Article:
Angry Fight or Musical Notes? by Benjy Koslowe ('13)

Editors’ note: The following article was originally published in Volume 20 of Kol Torah in 2010/5771. To read more Parashah and Halachah articles from previous editions of Kol Torah, please visit

Parashat VaYigash continues the famed word-brawl between Yehudah and Yosef. Last week’s Parashah concluded with, “Hu Yihyeh Li Eved,” “He shall be a servant unto me” (BeReishit 44:17), with Yosef saying that Binyamin will be his slave as a punishment for supposedly stealing the Gevi’a, the goblet. This week’s Parashah begins, “VaYigash Eilav Yehudah VaYomer Bi Adoni,” “Then Yehudah approached him and said, ‘If you please, my lord’” (BeReishit 44:18). The Ba’al HaTurim notes that the Gematria of “VaYigash Eilav Yehuda” is equal to 396, corresponding to “Zehu Lehilachem Im Yosef.” Yehudah’s purpose for approaching is to fight with Yosef, despite the connotation of the text. Although Yehudah uses kind phrases such as “Bi Adoni,” “please, my lord,” and even calls himself “Avdecha,” “your servant,” Yehudah, in actuality, intends to fight with Yosef (ad. loc. s.v. VaYigash Eilav Yehudah).

The Vilna Ga’on offers an alternative understanding of this Pasuk. Interestingly, the Vilna Ga’on notes the Ta’amei HaMikrah, the musical notes of the Torah. The first few notes on the first Pasuk of VaYigash are Kadma VeAazlah, Revi'i, Zarka, Munach, Segol. At first glance, these notes seem to be no different from those of any other Pasuk. However, the Vilna Ga’on presents an interesting perspective on these notes. He interprets the Ashkenazic names of the Ta’amei HaMikrah, and arrives at “the fourth one got up and went; and he had thrown away his eternal rest with the Am Segulah.” Yehudah, the fourth son, arose to speak with Yosef. Why did Yehuda, and not the oldest son, Reuven, approach Yosef? The Vilna Ga’on answers that normally Re’uven, the Bechor, would be most responsible for Binyamin. However, Yehudah has promised Yaakov before leaving for Mitzrayim, “Im Lo Havi’otiv Eilecha VeHitzagtiv Lefanecha VeChatati Lecha Kol HaYamim,” “If I do not bring him back to you and stand him before you, then I will have sinned to you for all time” (BeReishit 43:9). Additionally, Rashi explains that Yehudah proclaims that should he fail to return Binyamin, he will be punished “for all time,” namely, in Olam HaBa (ad. loc. s.v. VeChatati Lecha Kol HaYamin). Therefore, the Vilna Ga’on explains that in this instance, Yehudah has the most responsibility, which explains why he is the one to approach Yosef and bargain for Binyamin’s freedom.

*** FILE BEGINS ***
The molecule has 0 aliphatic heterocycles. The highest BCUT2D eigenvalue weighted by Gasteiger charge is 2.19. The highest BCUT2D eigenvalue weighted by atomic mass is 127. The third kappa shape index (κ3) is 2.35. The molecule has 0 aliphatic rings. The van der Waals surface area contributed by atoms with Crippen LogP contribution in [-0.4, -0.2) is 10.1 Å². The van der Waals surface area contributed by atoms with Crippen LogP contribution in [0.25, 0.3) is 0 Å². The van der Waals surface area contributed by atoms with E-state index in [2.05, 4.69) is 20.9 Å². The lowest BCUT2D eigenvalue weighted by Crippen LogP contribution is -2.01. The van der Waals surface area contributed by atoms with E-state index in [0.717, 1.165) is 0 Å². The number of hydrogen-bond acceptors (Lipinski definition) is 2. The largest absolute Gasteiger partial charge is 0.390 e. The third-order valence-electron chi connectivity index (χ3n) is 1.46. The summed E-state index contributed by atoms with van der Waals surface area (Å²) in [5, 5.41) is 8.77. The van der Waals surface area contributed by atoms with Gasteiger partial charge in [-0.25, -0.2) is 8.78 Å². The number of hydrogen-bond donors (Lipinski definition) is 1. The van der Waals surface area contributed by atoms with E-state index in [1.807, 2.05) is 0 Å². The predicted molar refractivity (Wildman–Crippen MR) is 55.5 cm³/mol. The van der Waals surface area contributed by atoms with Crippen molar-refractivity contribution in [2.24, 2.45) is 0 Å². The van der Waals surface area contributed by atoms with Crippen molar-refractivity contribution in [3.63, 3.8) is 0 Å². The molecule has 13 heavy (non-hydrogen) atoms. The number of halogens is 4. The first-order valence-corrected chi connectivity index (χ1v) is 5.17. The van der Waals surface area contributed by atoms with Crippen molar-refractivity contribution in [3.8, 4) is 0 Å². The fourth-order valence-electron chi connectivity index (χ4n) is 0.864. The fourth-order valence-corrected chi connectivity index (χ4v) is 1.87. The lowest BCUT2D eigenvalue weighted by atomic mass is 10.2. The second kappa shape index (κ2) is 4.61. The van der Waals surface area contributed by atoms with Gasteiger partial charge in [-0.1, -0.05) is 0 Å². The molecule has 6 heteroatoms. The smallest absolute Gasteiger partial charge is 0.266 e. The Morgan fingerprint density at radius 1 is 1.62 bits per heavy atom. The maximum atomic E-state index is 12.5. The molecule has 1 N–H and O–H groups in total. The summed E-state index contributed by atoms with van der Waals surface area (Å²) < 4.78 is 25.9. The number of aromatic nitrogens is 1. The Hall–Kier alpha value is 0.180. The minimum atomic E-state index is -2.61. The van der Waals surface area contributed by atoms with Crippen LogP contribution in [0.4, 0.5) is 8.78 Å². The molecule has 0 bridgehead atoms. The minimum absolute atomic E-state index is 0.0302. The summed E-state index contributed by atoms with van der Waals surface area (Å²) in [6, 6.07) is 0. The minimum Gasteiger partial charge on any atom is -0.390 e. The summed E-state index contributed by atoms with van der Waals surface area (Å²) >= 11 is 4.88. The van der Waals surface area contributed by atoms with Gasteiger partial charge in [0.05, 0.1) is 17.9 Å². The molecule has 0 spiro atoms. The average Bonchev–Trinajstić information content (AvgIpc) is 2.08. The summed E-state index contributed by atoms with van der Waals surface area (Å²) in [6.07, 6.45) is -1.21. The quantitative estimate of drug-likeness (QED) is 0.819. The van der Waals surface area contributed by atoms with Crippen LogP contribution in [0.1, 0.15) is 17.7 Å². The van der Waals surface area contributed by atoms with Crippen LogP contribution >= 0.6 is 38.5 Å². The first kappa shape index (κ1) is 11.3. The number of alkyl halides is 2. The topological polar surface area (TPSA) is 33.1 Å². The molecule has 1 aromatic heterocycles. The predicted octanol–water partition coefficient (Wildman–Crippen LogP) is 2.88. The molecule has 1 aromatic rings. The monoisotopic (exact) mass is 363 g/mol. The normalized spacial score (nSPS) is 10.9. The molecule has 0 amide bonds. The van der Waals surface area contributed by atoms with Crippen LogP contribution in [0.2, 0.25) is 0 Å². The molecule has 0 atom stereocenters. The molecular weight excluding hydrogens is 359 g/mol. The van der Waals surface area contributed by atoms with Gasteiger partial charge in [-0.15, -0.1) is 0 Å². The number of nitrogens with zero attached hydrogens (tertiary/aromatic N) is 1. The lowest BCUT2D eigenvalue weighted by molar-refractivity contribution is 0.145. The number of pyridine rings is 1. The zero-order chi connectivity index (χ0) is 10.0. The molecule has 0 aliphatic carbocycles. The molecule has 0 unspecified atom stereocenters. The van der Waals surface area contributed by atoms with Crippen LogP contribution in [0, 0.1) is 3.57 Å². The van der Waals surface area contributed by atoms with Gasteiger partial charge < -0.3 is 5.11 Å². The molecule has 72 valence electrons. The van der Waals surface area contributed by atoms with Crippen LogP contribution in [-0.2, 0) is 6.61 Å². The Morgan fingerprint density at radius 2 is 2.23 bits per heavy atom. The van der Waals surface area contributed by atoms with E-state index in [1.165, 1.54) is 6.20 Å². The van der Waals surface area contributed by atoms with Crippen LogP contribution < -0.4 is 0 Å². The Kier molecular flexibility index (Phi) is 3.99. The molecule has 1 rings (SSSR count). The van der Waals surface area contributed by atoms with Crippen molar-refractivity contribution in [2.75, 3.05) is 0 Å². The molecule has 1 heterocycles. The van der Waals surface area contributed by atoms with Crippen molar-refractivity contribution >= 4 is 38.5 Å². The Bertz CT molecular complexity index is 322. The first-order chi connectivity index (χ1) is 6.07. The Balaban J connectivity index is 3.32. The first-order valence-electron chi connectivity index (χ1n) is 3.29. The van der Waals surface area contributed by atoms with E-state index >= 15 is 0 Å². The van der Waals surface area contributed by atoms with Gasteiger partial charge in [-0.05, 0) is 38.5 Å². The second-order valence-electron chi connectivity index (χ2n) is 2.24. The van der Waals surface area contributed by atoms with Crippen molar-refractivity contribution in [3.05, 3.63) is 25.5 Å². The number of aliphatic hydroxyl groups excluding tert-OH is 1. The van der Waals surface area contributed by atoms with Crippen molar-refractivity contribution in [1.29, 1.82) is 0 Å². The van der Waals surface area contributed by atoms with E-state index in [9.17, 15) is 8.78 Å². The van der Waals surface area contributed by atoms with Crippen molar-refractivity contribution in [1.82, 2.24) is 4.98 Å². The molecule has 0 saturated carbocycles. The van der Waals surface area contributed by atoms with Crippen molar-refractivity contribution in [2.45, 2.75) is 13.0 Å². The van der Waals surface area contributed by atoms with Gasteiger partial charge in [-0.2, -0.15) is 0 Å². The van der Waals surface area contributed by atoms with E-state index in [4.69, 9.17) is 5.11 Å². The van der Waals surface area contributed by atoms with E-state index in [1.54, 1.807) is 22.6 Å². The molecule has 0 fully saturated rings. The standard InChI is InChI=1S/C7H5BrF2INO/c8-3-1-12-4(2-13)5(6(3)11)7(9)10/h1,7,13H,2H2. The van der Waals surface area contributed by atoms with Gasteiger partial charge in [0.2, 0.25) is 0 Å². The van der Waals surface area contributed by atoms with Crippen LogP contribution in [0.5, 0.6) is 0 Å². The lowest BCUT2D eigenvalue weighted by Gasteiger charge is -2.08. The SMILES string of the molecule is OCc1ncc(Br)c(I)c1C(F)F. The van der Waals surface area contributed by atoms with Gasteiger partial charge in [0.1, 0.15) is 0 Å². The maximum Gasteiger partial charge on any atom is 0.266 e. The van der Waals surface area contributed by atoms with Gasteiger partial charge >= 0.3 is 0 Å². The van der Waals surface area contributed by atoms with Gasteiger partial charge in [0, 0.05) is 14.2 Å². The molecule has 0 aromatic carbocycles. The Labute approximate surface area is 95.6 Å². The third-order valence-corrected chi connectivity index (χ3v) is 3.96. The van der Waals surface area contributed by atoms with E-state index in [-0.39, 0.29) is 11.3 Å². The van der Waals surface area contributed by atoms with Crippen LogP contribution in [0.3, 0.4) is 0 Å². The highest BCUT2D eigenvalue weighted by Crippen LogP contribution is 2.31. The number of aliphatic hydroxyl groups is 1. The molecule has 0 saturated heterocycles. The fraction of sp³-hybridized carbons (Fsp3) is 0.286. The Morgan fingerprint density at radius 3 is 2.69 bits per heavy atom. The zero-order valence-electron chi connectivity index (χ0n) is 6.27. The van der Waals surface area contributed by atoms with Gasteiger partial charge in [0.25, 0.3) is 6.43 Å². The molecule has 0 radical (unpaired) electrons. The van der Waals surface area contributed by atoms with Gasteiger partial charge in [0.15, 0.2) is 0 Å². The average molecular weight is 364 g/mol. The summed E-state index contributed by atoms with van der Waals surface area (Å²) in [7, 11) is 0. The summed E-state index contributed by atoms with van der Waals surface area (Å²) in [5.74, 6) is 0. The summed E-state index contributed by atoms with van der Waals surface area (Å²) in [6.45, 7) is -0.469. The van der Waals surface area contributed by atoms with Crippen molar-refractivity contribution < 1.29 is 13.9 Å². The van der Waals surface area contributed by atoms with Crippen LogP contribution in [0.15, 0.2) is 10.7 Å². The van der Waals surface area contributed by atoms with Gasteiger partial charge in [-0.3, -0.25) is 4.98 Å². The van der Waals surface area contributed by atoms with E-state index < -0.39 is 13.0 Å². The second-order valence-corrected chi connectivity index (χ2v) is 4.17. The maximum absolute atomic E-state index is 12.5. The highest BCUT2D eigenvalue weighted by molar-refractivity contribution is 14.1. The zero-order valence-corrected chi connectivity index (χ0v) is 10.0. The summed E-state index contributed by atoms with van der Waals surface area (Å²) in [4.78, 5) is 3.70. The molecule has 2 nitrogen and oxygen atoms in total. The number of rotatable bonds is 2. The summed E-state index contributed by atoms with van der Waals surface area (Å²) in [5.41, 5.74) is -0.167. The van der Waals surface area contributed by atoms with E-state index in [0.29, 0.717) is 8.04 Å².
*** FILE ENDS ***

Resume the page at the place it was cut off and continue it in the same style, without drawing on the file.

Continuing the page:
Perhaps the Vilna Ga’on’s interpretation can complement the Ba’al HaTurim’s interpretation. The Vilna Ga’on utilizes the Ta’amei HaMikra to explain the first Pasuk in Parashat VaYigash. However, perhaps the notes can be understood in a slightly different manner. The Ta’amei Hamikrah are Kadma VeAzlah, Revi'i, Zarka, Munach, Segol. A more literal translation of these notes is, “the fourth one got up and drew a circle.” That is, Yehudah approaches Yosef, and draws a circle around himself (similar to Choni HaMa’ageil). By doing so, Yehudah boldly asserts himself to Yosef and explains that he will not move until Yosef frees the innocent Binyamin. Yehudah persists to the extent that he causes Yosef to cry out finally, “Ani Yosef Ha’Od Avi Chai,” “I am Yosef, is my father still alive?” (BeReishit 45:3).

Despite the indications of the Pasuk, Yehudah at the start of Parashat VaYigash seems to be fighting with Yosef. Although at first not making any progress, Yehudah perseveres and breaks down Yosef and forces him to reveal his true identity. However, why does the Torah record this victory so inconspicuously and make Yehuda seem to merely “approach” Yosef? Perhaps if a noble cause for which to argue exists, then one should persist until justice is reached. However, we must know how to pick our battles. We should never argue or become as stubborn as Yehudah when dealing with a small or unimportant issue. When righteousness and truth are challenged, such as Yosef’s falsely accusing Binyamin of being a thief, we should fight for justice just as Yehudah rightfully fights with all of his might to restore justice. May we learn from Yehudah’s example not only to pick the right fights, but also to always have the urge to spread honesty and integrity.

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